Congratulations to Stirling Schools’ Scots Song Project who have been nominated in Community Project of the Year sponsored by Gordon Duncan Memorial Trust in the MG ALBA Scots Trad Music Awards 2014. Vote now!
We asked Carolyn Paterson of Stirling Schools’ Scots Song Project the following questions.
Tell us about yourself
The Tolbooth in Stirling is a hub for music in the Stirling area –
predominantly a music venue- with a year round programme of quality
music, with a strong focus on traditional music. In addition there is an arts programme, including trad, jazz, songwriting for young people, classes for
adults including fiddle and song, and on Saturdays the local Fèis,
Fèis Fhoirt run trad music classes in a range of instruments.
As well as with Fèis Fhoirt, we work in partnership with other
council departments and other organisations. The education
department through Creative Learning allocates funding from the Youth
Music Initiative for us to run the Stirling Schools Scots Song project.
This project was developed by Carolyn Paterson of the Tolbooth and Amy Lord from Dunblane.
This project has been running for over 6 years in Stirling primary
schools, reaching over 30 schools and now reaching over 2,000 children. Led by Amy Lord, we run a minimum of 3 blocks each school year in schools, each block consists for one session per week with 3 classes in each school culminating in the children performing their songs to friends and family in the Tolbooth, and we also bring in professional musicians to perform to the children – Paul McKenna, Siobhan Miller, Fiona Hunter amongst them. In many cases this is the first opportunity some of the children have at seeing live traditional music in a theatre/concert setting. Indeed for some it is their first taste of traditional music, and the first time they have performend in a venue.
For each school Amy prepares booklets with Scots songs relevant to the
area, the topic the class may be working on, or linking to a theme like St Andrews or Burns day. The booklet includes a glossary of Scots words from the songs so that the children get an introduction to Scots Language.
When possible, we also bring in Matthew Fitt to take one session in each
school – looking at Scots and encouraging the writing of poems in Scots. Over each session, Amy also runs a drawing competition where each
child draws a picture depicting their favourite Scots Song from the
Amy is a fine Scots singer herself. She grew up steeped in song, and
went on to study Scottish music at the then RSAMD. She has gone on to
immerse herself in song – starting up singing groups in Dunblane,
tutoring regularly for other singing groups around the country, leading singing with dementia groups in the central belt, and also taking Scots Song and language to schools across Stirling. She brings an enthusiasm and passion to her sessions, which results in children engaging and enjoying the songs, with many benefits including improving knowledge of Scottish culture, history and language.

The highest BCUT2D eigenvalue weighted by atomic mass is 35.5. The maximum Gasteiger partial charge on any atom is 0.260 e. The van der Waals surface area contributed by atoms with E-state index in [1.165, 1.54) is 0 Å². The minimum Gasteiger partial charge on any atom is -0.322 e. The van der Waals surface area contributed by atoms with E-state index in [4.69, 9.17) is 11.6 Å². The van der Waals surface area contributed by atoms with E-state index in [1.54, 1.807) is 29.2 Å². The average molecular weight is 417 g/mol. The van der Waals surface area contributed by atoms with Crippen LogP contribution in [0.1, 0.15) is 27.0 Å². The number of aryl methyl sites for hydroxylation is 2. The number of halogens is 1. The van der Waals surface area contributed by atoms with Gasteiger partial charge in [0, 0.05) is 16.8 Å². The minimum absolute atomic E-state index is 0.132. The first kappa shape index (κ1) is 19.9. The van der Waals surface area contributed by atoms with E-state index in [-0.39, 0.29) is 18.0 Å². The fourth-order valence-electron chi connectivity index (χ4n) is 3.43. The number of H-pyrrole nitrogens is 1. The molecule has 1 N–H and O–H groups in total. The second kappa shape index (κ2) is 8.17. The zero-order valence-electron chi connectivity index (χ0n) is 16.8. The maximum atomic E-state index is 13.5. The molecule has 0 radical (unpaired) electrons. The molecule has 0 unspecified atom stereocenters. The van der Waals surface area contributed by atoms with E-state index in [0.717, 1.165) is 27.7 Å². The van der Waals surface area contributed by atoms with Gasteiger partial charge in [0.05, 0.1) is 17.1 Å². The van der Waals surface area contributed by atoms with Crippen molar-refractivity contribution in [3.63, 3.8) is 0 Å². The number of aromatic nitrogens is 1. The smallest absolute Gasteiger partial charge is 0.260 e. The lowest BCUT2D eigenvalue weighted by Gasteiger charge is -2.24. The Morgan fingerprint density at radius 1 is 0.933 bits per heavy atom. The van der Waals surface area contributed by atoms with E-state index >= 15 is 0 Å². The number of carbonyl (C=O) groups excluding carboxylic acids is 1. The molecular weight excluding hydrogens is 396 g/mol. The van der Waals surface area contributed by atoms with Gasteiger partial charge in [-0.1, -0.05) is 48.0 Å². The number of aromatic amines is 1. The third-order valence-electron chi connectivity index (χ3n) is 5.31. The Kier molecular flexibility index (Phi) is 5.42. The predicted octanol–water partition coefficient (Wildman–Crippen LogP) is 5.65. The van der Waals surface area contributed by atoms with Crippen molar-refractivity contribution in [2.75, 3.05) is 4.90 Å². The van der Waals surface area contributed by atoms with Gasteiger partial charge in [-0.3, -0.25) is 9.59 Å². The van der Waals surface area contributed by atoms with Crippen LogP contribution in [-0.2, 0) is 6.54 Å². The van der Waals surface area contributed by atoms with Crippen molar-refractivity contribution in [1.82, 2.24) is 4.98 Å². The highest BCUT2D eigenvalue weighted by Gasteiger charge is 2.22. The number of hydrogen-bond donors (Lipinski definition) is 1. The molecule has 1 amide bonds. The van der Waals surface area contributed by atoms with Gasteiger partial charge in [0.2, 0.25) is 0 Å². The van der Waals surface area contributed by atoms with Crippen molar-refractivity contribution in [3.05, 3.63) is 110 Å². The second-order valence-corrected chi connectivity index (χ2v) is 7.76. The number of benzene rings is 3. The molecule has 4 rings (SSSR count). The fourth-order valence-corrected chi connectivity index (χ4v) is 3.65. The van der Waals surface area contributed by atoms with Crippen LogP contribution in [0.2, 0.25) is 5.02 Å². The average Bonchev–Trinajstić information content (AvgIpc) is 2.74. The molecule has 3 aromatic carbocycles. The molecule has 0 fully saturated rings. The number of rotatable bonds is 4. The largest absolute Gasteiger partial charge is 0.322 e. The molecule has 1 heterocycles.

Why are you involved in Scottish music?
The Tolbooth has always included a strong programme of Scottish music
in the programme as a key element to offer our audience – and it is very popular. We also help nurture young talent in the Stirling area, by offering learning and performance opportunities.
The Stirling Schools Scots Song Project enables us to introduce many from schools across Stirling to Scots Song, Scots language and traditional music.
Any particular career highlights?
The Muckle Scots Song – bringing together 4 schools in June 2014 – from the Bannockburn cluster to mark the 700th anniversary of the Battle of Bannockburn was a highlight…
Over 350 children came together in Stirling’s Albert Halls where they sang songs and performed poetry to commemorate the battle, exactly 700 years to the day after the battle began. Art work from the project was also exhibited during the concert, showing how the children had understood and connected with their local history through music.
We connected this performance to the commission by Allan MacDonald, showing how traditional music is being composed to mark important occasions to this day, with guests Kathleen MacInnes and piper Craig Muirhead performing music from the commission for the children.
In the run up to the performance each school benefited from a workhsop by Matthew Fitt ‘the Rhymes O’ Independence and historian Fiona Watson, talking about music used for important occasions as well as the history of the Wars of Independence
The schools which took part were Bannockburn, East Plean, Cowie and St Margarets RC, Cowie.
What are your plans for the future?
We would like to reach every primary school across Stirling – and
continue to offer Scots Song and Language to children across Stirling.
This year for 2014 we brought together 4 schools in our Muckle Song
Performance – a wish for the future would be to create a Stirling Scots Song Choir for those who may wish to continue …
Buy a ticket for the MG ALBA Scots Trad Music Awards on Saturday 13th December in Inverness Leisure, start time 7pm. You’ll have a great time!